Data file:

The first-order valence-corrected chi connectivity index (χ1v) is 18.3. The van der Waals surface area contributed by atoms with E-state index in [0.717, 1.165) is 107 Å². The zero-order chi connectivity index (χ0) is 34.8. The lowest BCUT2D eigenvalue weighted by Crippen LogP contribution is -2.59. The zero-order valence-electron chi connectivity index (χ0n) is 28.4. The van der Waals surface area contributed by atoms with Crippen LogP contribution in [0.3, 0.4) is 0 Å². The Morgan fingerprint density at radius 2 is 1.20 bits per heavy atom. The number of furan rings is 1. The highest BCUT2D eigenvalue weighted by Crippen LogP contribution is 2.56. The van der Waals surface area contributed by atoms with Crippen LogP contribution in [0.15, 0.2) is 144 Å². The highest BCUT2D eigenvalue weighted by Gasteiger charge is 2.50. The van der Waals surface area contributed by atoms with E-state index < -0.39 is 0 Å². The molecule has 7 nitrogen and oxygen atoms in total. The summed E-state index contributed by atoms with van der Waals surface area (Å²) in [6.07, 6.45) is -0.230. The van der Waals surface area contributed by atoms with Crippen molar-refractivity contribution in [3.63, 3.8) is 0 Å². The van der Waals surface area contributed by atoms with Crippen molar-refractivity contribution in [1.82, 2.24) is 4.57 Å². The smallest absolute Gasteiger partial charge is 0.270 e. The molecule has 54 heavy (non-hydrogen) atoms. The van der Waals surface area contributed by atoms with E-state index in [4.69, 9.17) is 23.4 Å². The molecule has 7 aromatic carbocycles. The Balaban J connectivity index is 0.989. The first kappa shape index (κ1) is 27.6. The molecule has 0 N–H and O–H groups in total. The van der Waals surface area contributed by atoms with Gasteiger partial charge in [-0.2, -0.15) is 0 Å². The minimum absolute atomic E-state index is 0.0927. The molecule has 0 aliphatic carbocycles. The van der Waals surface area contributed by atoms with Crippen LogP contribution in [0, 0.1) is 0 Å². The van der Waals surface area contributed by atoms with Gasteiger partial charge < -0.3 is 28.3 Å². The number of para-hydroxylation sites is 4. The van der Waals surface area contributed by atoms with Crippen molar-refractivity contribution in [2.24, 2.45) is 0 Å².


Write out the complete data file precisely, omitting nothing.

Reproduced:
The first-order valence-corrected chi connectivity index (χ1v) is 18.3. The van der Waals surface area contributed by atoms with E-state index in [0.717, 1.165) is 107 Å². The zero-order chi connectivity index (χ0) is 34.8. The lowest BCUT2D eigenvalue weighted by Crippen LogP contribution is -2.59. The zero-order valence-electron chi connectivity index (χ0n) is 28.4. The van der Waals surface area contributed by atoms with Crippen LogP contribution in [0.3, 0.4) is 0 Å². The Morgan fingerprint density at radius 2 is 1.20 bits per heavy atom. The number of furan rings is 1. The highest BCUT2D eigenvalue weighted by Crippen LogP contribution is 2.56. The van der Waals surface area contributed by atoms with Crippen LogP contribution in [0.15, 0.2) is 144 Å². The highest BCUT2D eigenvalue weighted by Gasteiger charge is 2.50. The van der Waals surface area contributed by atoms with E-state index < -0.39 is 0 Å². The molecule has 7 nitrogen and oxygen atoms in total. The summed E-state index contributed by atoms with van der Waals surface area (Å²) in [6.07, 6.45) is -0.230. The van der Waals surface area contributed by atoms with Crippen molar-refractivity contribution in [3.63, 3.8) is 0 Å². The van der Waals surface area contributed by atoms with Crippen molar-refractivity contribution in [1.82, 2.24) is 4.57 Å². The smallest absolute Gasteiger partial charge is 0.270 e. The molecule has 54 heavy (non-hydrogen) atoms. The van der Waals surface area contributed by atoms with E-state index in [4.69, 9.17) is 23.4 Å². The molecule has 7 aromatic carbocycles. The Balaban J connectivity index is 0.989. The first kappa shape index (κ1) is 27.6. The molecule has 0 N–H and O–H groups in total. The van der Waals surface area contributed by atoms with Gasteiger partial charge in [-0.2, -0.15) is 0 Å². The minimum absolute atomic E-state index is 0.0927. The molecule has 0 aliphatic carbocycles. The van der Waals surface area contributed by atoms with Crippen LogP contribution in [0, 0.1) is 0 Å². The van der Waals surface area contributed by atoms with Gasteiger partial charge < -0.3 is 28.3 Å². The number of para-hydroxylation sites is 4. The van der Waals surface area contributed by atoms with Crippen molar-refractivity contribution in [2.24, 2.45) is 0 Å².